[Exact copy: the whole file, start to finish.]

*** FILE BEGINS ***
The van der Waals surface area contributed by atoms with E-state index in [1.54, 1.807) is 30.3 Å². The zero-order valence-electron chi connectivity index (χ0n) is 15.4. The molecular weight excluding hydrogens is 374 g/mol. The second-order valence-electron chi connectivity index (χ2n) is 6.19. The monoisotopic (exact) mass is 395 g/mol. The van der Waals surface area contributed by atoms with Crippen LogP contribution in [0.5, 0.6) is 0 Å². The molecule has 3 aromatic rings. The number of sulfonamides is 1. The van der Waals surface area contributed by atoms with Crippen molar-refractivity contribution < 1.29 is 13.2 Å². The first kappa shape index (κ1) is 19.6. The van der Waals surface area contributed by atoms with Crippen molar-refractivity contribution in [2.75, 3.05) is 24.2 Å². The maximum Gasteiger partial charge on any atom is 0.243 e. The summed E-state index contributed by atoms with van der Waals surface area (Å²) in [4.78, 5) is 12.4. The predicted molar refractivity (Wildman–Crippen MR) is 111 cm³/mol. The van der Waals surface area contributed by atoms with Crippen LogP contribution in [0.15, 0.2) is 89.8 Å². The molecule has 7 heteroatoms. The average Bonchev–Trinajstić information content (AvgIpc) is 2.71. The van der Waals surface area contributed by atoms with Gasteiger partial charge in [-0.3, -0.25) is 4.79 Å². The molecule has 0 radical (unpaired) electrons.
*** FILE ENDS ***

The van der Waals surface area contributed by atoms with E-state index in [1.54, 1.807) is 30.3 Å². The zero-order valence-electron chi connectivity index (χ0n) is 15.4. The molecular weight excluding hydrogens is 374 g/mol. The second-order valence-electron chi connectivity index (χ2n) is 6.19. The monoisotopic (exact) mass is 395 g/mol. The van der Waals surface area contributed by atoms with Crippen LogP contribution in [0.5, 0.6) is 0 Å². The molecule has 3 aromatic rings. The number of sulfonamides is 1. The van der Waals surface area contributed by atoms with Crippen molar-refractivity contribution < 1.29 is 13.2 Å². The first kappa shape index (κ1) is 19.6. The van der Waals surface area contributed by atoms with Crippen molar-refractivity contribution in [2.75, 3.05) is 24.2 Å². The maximum Gasteiger partial charge on any atom is 0.243 e. The summed E-state index contributed by atoms with van der Waals surface area (Å²) in [4.78, 5) is 12.4. The predicted molar refractivity (Wildman–Crippen MR) is 111 cm³/mol. The van der Waals surface area contributed by atoms with Crippen LogP contribution in [0.15, 0.2) is 89.8 Å². The molecule has 7 heteroatoms. The average Bonchev–Trinajstić information content (AvgIpc) is 2.71. The van der Waals surface area contributed by atoms with Gasteiger partial charge in [-0.3, -0.25) is 4.79 Å². The molecule has 0 radical (unpaired) electrons.